Feeding a Hunger: The Children of the Streets
It is good to be back on the streets of Kigali. To recognize shops, feel the pulse of this city, read its newspapers and know that more progress has been made. The government appears more determined than ever to become a vibrant and important part of East Africa.
Evangelists come and share the good news. Entrepreneurship is alive and full of all the opportunities and challenges of creating something from a dream. Conferences are held at the major hotels that bring leaders together to plan and shape the future. There is no shortage of deaths or births.
I am greeted by old friends with true joy and affection. We begin again to work together to build something greater than what exists. There is no shortage of hope, expectation or tremendous obstacles. It is all truly as it should be, and it is good.
But the children, once again, are the innocents. They are the ones that have nothing to do with their current state. Their birth in this place, to parents of wealth or poverty, is for them, an accident. And so they do what they can, where they are, with what they have, in the time they have left.
I will write in a later message about some children in school. But this message is about the poorest of the poor, those who do not have a home, and no consistent visible means of support. They are the children of the streets orphaned as no child should ever be orphaned: the most vulnerable, most fragile, most likely to lose their lives in a moment or circumstance completely out of their control.
My friend and brother, Jean Paul Samputu (see March Itafari event) is also in Kigali during this first part of my stay. He is an amazing ambassador and tireless champion of the children of Kigali. This morning he asked me to come and meet the children who live on the streets. It is evident that funds are needed to provide food and clothing, and when urgent care is needed, a trip to a clinic. There are no social service agencies to provide these needs and they are dependent on the generosity of others. What little money they can earn on the streets will come from carrying a package for a stranger; guarding a car that is parked, etc. or stealing. There is never enough, but it all helps to make a difference.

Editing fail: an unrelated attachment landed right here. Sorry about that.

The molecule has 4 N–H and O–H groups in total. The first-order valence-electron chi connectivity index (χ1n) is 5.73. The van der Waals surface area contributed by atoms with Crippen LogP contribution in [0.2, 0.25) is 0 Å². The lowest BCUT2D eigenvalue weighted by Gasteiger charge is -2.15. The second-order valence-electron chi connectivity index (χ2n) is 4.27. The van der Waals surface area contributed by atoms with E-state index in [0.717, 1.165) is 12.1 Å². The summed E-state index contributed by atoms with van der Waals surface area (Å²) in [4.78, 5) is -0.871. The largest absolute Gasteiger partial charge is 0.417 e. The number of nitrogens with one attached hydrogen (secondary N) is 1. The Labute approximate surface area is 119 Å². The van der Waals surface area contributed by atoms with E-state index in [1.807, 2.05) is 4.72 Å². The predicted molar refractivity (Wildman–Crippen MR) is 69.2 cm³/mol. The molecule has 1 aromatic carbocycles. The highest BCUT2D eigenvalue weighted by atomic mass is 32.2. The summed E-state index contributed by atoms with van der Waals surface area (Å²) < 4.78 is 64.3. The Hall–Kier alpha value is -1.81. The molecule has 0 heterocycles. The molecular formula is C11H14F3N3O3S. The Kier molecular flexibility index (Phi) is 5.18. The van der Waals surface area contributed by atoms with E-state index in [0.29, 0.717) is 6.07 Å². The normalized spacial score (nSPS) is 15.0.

Forty children happily cram into two busses (by busses I mean two minivans that comfortably seat 8-10 each). We all travel to a soccer field where they gather. Jean Paul is at first very discouraged because many of the children are high on drugs or alcohol. No food, no water, no beds, no hope. They do what many people in the US have been known to do: drown their pain in drugs and alcohol.
But then Jean Paul does what he does so well: he sees them as just children who need a loving adult to care about them. There are well over 50 kids who range from 5 years old to 20 years old. Jean Paul tells them that people in the world care for them and that they must not lose hope.
I am accompanied by two young women from Canada who are here in Rwanda for an extended stay working on various projects. After the kids spontaneously sing for us, we are each given the opportunity to speak.
In my words, I tell them that Jean Paul speaks about them wherever he goes. His heart and mind lives for Rwanda and his own family no matter where he is performing. He wants the very best for them but he cannot give them money directly because he knows that many of them will use it for drugs and alcohol and he cannot tolerate that. To change their lives, they must let go of those things that cloud their judgment and affect their ability to succeed.
I tell them that while Jean Paul speaks about them in the world, they must assist themselves and not expect him to do all of the work. They listen, and like all audiences, some hear what I say and some are just staring at me. How easy it is for all of us to dismiss the opinion of another to whom we cannot relate.
But now for me, the best thing possible happens. Three young men step forward and tell how they have stopped using drugs and have given up the things that were destroying them. They still have no answers, but now they can approach the starting line and begin to run the race set before them.
While these orphans who live on the street may not be able to relate to me, the story and testimony of their peers cannot be so easily dismissed. Among them I see leaders – young men (and the group is all boys) who are going to set the right example. And they pay respect to their brothers in this extremely hard life that they share. I know that standing here in front of me are young men who are not satisfied with this way of life, who believe that they are worthy of more than they are now experiencing. And that maybe today was the beginning of something new: a bigger dream than their current reality.